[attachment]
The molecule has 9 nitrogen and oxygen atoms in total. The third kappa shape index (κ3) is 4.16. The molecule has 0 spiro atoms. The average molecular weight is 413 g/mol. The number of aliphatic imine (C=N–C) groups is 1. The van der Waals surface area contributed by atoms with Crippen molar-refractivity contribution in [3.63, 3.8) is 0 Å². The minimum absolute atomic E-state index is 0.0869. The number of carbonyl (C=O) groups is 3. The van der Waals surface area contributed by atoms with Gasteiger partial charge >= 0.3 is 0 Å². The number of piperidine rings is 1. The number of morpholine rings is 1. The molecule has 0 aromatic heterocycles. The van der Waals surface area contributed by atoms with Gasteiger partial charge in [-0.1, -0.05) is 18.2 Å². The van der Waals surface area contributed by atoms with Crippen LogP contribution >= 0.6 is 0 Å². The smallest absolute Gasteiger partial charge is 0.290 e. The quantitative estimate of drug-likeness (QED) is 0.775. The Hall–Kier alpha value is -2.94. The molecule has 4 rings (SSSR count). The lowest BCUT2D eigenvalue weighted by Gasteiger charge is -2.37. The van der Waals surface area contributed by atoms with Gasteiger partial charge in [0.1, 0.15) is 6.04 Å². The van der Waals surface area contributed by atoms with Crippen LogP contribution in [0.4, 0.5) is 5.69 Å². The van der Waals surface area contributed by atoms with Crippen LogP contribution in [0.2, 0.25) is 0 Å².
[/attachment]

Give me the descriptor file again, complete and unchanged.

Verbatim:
The molecule has 9 nitrogen and oxygen atoms in total. The third kappa shape index (κ3) is 4.16. The molecule has 0 spiro atoms. The average molecular weight is 413 g/mol. The number of aliphatic imine (C=N–C) groups is 1. The van der Waals surface area contributed by atoms with Crippen molar-refractivity contribution in [3.63, 3.8) is 0 Å². The minimum absolute atomic E-state index is 0.0869. The number of carbonyl (C=O) groups is 3. The van der Waals surface area contributed by atoms with Gasteiger partial charge >= 0.3 is 0 Å². The number of piperidine rings is 1. The number of morpholine rings is 1. The molecule has 0 aromatic heterocycles. The van der Waals surface area contributed by atoms with Gasteiger partial charge in [-0.1, -0.05) is 18.2 Å². The van der Waals surface area contributed by atoms with Crippen LogP contribution >= 0.6 is 0 Å². The smallest absolute Gasteiger partial charge is 0.290 e. The quantitative estimate of drug-likeness (QED) is 0.775. The Hall–Kier alpha value is -2.94. The molecule has 4 rings (SSSR count). The lowest BCUT2D eigenvalue weighted by Gasteiger charge is -2.37. The van der Waals surface area contributed by atoms with Gasteiger partial charge in [0.1, 0.15) is 6.04 Å². The van der Waals surface area contributed by atoms with Crippen LogP contribution in [0.4, 0.5) is 5.69 Å². The van der Waals surface area contributed by atoms with Crippen LogP contribution in [0.2, 0.25) is 0 Å².